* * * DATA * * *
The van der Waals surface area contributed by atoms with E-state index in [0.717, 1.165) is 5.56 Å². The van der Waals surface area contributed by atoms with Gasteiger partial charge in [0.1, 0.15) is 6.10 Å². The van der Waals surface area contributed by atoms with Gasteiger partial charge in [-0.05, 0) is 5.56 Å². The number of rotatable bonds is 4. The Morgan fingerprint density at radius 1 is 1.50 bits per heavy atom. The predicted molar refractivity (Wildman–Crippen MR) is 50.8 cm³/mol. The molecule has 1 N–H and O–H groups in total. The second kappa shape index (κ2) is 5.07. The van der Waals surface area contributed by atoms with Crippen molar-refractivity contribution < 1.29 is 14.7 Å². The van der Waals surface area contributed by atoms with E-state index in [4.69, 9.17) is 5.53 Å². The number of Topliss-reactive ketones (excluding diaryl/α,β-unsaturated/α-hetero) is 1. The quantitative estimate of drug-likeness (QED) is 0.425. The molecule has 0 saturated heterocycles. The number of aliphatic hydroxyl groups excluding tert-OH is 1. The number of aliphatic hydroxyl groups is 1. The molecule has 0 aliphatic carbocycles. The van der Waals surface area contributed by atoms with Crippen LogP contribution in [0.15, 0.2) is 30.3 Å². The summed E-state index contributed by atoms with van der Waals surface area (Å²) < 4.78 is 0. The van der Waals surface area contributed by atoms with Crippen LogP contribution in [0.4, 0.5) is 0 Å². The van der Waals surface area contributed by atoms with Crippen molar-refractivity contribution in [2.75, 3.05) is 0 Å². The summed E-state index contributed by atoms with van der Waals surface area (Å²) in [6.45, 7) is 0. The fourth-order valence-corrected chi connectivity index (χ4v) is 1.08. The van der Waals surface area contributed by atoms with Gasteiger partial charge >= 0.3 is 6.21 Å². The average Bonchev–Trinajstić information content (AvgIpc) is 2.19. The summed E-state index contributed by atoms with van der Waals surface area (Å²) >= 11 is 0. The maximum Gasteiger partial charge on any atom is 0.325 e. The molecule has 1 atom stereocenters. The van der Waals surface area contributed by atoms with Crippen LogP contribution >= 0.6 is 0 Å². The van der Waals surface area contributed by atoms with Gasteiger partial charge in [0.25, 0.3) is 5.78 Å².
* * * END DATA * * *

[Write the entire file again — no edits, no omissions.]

The van der Waals surface area contributed by atoms with E-state index in [0.717, 1.165) is 5.56 Å². The van der Waals surface area contributed by atoms with Gasteiger partial charge in [0.1, 0.15) is 6.10 Å². The van der Waals surface area contributed by atoms with Gasteiger partial charge in [-0.05, 0) is 5.56 Å². The number of rotatable bonds is 4. The Morgan fingerprint density at radius 1 is 1.50 bits per heavy atom. The predicted molar refractivity (Wildman–Crippen MR) is 50.8 cm³/mol. The molecule has 1 N–H and O–H groups in total. The second kappa shape index (κ2) is 5.07. The van der Waals surface area contributed by atoms with Crippen molar-refractivity contribution < 1.29 is 14.7 Å². The van der Waals surface area contributed by atoms with E-state index in [4.69, 9.17) is 5.53 Å². The number of Topliss-reactive ketones (excluding diaryl/α,β-unsaturated/α-hetero) is 1. The quantitative estimate of drug-likeness (QED) is 0.425. The molecule has 0 saturated heterocycles. The number of aliphatic hydroxyl groups excluding tert-OH is 1. The number of aliphatic hydroxyl groups is 1. The molecule has 0 aliphatic carbocycles. The van der Waals surface area contributed by atoms with Crippen LogP contribution in [0.15, 0.2) is 30.3 Å². The summed E-state index contributed by atoms with van der Waals surface area (Å²) < 4.78 is 0. The van der Waals surface area contributed by atoms with Crippen LogP contribution in [0.4, 0.5) is 0 Å². The van der Waals surface area contributed by atoms with Crippen molar-refractivity contribution in [2.75, 3.05) is 0 Å². The summed E-state index contributed by atoms with van der Waals surface area (Å²) in [6.45, 7) is 0. The fourth-order valence-corrected chi connectivity index (χ4v) is 1.08. The van der Waals surface area contributed by atoms with Gasteiger partial charge >= 0.3 is 6.21 Å². The average Bonchev–Trinajstić information content (AvgIpc) is 2.19. The summed E-state index contributed by atoms with van der Waals surface area (Å²) >= 11 is 0. The maximum Gasteiger partial charge on any atom is 0.325 e. The molecule has 1 atom stereocenters. The van der Waals surface area contributed by atoms with Crippen LogP contribution >= 0.6 is 0 Å². The van der Waals surface area contributed by atoms with Gasteiger partial charge in [0.25, 0.3) is 5.78 Å².